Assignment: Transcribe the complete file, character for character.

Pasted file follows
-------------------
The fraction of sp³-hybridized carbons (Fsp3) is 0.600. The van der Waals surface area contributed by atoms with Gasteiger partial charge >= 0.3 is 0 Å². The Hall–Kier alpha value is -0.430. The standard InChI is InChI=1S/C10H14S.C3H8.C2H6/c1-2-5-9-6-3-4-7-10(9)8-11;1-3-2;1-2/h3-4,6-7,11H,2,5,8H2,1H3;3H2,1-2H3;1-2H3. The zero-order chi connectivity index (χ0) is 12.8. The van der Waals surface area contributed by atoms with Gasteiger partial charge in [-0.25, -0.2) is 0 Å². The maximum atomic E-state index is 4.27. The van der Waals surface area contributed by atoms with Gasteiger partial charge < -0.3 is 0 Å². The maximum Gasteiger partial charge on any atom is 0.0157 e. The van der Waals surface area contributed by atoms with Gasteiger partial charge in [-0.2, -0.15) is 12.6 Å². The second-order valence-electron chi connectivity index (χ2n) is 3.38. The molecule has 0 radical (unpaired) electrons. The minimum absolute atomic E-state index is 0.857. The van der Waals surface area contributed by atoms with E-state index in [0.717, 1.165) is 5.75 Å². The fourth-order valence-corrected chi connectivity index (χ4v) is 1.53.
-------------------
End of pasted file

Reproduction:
The fraction of sp³-hybridized carbons (Fsp3) is 0.600. The van der Waals surface area contributed by atoms with Gasteiger partial charge >= 0.3 is 0 Å². The Hall–Kier alpha value is -0.430. The standard InChI is InChI=1S/C10H14S.C3H8.C2H6/c1-2-5-9-6-3-4-7-10(9)8-11;1-3-2;1-2/h3-4,6-7,11H,2,5,8H2,1H3;3H2,1-2H3;1-2H3. The zero-order chi connectivity index (χ0) is 12.8. The van der Waals surface area contributed by atoms with Gasteiger partial charge in [-0.25, -0.2) is 0 Å². The maximum atomic E-state index is 4.27. The van der Waals surface area contributed by atoms with Gasteiger partial charge < -0.3 is 0 Å². The maximum Gasteiger partial charge on any atom is 0.0157 e. The van der Waals surface area contributed by atoms with Gasteiger partial charge in [-0.2, -0.15) is 12.6 Å². The second-order valence-electron chi connectivity index (χ2n) is 3.38. The molecule has 0 radical (unpaired) electrons. The minimum absolute atomic E-state index is 0.857. The van der Waals surface area contributed by atoms with E-state index in [0.717, 1.165) is 5.75 Å². The fourth-order valence-corrected chi connectivity index (χ4v) is 1.53.